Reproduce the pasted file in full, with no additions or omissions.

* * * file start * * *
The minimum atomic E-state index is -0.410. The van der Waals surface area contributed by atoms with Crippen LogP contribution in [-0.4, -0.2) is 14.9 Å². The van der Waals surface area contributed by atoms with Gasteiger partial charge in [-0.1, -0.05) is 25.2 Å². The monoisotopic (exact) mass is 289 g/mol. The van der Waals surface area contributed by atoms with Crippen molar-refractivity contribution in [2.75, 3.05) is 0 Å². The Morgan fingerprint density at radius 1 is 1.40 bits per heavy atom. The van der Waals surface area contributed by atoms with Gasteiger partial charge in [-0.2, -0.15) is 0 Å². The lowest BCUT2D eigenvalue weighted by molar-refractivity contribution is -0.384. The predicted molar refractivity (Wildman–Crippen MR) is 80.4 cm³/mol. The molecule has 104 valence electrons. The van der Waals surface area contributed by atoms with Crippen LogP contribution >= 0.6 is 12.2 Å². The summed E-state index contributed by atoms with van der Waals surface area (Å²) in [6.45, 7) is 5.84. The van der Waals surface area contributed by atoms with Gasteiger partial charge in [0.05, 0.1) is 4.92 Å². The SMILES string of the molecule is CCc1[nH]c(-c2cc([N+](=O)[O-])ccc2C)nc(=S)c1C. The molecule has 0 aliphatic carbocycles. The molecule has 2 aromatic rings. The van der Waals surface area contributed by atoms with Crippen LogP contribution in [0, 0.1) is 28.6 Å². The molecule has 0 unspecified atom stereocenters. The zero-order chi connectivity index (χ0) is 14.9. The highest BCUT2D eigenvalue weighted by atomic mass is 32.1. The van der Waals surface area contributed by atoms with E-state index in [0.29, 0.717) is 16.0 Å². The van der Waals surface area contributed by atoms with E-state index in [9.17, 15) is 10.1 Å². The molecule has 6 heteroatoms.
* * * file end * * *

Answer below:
The minimum atomic E-state index is -0.410. The van der Waals surface area contributed by atoms with Crippen LogP contribution in [-0.4, -0.2) is 14.9 Å². The van der Waals surface area contributed by atoms with Gasteiger partial charge in [-0.1, -0.05) is 25.2 Å². The monoisotopic (exact) mass is 289 g/mol. The van der Waals surface area contributed by atoms with Crippen molar-refractivity contribution in [2.75, 3.05) is 0 Å². The Morgan fingerprint density at radius 1 is 1.40 bits per heavy atom. The van der Waals surface area contributed by atoms with Gasteiger partial charge in [-0.2, -0.15) is 0 Å². The lowest BCUT2D eigenvalue weighted by molar-refractivity contribution is -0.384. The predicted molar refractivity (Wildman–Crippen MR) is 80.4 cm³/mol. The molecule has 104 valence electrons. The van der Waals surface area contributed by atoms with Crippen LogP contribution >= 0.6 is 12.2 Å². The summed E-state index contributed by atoms with van der Waals surface area (Å²) in [6.45, 7) is 5.84. The van der Waals surface area contributed by atoms with Gasteiger partial charge in [0.05, 0.1) is 4.92 Å². The SMILES string of the molecule is CCc1[nH]c(-c2cc([N+](=O)[O-])ccc2C)nc(=S)c1C. The molecule has 0 aliphatic carbocycles. The molecule has 2 aromatic rings. The van der Waals surface area contributed by atoms with Crippen LogP contribution in [0, 0.1) is 28.6 Å². The molecule has 0 unspecified atom stereocenters. The zero-order chi connectivity index (χ0) is 14.9. The highest BCUT2D eigenvalue weighted by atomic mass is 32.1. The van der Waals surface area contributed by atoms with E-state index in [0.29, 0.717) is 16.0 Å². The van der Waals surface area contributed by atoms with E-state index in [9.17, 15) is 10.1 Å². The molecule has 6 heteroatoms.